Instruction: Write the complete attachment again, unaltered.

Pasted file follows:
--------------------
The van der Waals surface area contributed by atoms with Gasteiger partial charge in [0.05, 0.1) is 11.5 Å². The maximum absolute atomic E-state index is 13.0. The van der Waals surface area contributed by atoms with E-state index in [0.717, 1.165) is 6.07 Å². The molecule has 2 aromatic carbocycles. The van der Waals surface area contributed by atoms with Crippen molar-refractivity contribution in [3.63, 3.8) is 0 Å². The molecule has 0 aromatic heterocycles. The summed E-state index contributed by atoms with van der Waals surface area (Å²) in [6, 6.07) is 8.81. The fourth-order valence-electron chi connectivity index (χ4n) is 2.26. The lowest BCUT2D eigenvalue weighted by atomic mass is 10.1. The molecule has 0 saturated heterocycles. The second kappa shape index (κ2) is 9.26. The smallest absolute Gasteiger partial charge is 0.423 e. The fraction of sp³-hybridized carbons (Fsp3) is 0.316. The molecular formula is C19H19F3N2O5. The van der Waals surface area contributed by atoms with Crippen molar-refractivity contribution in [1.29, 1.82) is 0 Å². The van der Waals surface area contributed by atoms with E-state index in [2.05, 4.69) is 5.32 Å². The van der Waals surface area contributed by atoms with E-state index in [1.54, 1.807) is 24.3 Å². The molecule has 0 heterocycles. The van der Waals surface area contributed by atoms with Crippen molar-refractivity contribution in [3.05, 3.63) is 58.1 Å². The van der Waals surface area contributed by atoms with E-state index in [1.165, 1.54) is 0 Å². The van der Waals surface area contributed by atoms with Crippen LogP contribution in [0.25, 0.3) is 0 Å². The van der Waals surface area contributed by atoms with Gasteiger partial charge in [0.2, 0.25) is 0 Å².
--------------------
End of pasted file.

The van der Waals surface area contributed by atoms with Gasteiger partial charge in [0.05, 0.1) is 11.5 Å². The maximum absolute atomic E-state index is 13.0. The van der Waals surface area contributed by atoms with E-state index in [0.717, 1.165) is 6.07 Å². The molecule has 2 aromatic carbocycles. The van der Waals surface area contributed by atoms with Crippen molar-refractivity contribution in [3.63, 3.8) is 0 Å². The molecule has 0 aromatic heterocycles. The summed E-state index contributed by atoms with van der Waals surface area (Å²) in [6, 6.07) is 8.81. The fourth-order valence-electron chi connectivity index (χ4n) is 2.26. The lowest BCUT2D eigenvalue weighted by atomic mass is 10.1. The molecule has 0 saturated heterocycles. The second kappa shape index (κ2) is 9.26. The smallest absolute Gasteiger partial charge is 0.423 e. The fraction of sp³-hybridized carbons (Fsp3) is 0.316. The molecular formula is C19H19F3N2O5. The van der Waals surface area contributed by atoms with Crippen molar-refractivity contribution in [1.29, 1.82) is 0 Å². The van der Waals surface area contributed by atoms with E-state index in [2.05, 4.69) is 5.32 Å². The van der Waals surface area contributed by atoms with E-state index in [1.54, 1.807) is 24.3 Å². The molecule has 0 heterocycles. The van der Waals surface area contributed by atoms with Crippen molar-refractivity contribution in [3.05, 3.63) is 58.1 Å². The van der Waals surface area contributed by atoms with E-state index in [1.165, 1.54) is 0 Å². The van der Waals surface area contributed by atoms with Crippen LogP contribution in [0.25, 0.3) is 0 Å². The van der Waals surface area contributed by atoms with Gasteiger partial charge in [0.2, 0.25) is 0 Å².